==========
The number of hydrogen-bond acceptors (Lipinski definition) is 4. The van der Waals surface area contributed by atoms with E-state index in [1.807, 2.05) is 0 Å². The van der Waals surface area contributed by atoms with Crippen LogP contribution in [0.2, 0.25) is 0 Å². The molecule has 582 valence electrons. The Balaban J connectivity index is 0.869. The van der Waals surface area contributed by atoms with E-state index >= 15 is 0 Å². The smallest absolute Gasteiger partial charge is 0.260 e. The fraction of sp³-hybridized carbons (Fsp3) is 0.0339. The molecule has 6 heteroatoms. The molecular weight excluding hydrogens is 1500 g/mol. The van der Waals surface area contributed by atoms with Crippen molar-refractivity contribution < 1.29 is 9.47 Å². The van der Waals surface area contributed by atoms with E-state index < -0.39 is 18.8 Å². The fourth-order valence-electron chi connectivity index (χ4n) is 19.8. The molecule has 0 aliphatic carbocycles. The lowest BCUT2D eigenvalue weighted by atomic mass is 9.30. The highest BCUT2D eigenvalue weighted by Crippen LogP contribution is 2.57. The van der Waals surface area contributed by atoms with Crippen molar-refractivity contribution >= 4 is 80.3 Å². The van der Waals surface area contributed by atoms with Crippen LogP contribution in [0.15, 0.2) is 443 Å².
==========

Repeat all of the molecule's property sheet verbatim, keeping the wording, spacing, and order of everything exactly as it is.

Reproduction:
The number of hydrogen-bond acceptors (Lipinski definition) is 4. The van der Waals surface area contributed by atoms with E-state index in [1.807, 2.05) is 0 Å². The van der Waals surface area contributed by atoms with Crippen LogP contribution in [0.2, 0.25) is 0 Å². The molecule has 582 valence electrons. The Balaban J connectivity index is 0.869. The van der Waals surface area contributed by atoms with E-state index >= 15 is 0 Å². The smallest absolute Gasteiger partial charge is 0.260 e. The fraction of sp³-hybridized carbons (Fsp3) is 0.0339. The molecule has 6 heteroatoms. The molecular weight excluding hydrogens is 1500 g/mol. The van der Waals surface area contributed by atoms with Crippen molar-refractivity contribution < 1.29 is 9.47 Å². The van der Waals surface area contributed by atoms with E-state index < -0.39 is 18.8 Å². The fourth-order valence-electron chi connectivity index (χ4n) is 19.8. The molecule has 0 aliphatic carbocycles. The lowest BCUT2D eigenvalue weighted by atomic mass is 9.30. The highest BCUT2D eigenvalue weighted by Crippen LogP contribution is 2.57. The van der Waals surface area contributed by atoms with Crippen molar-refractivity contribution >= 4 is 80.3 Å². The van der Waals surface area contributed by atoms with Crippen LogP contribution in [0.15, 0.2) is 443 Å².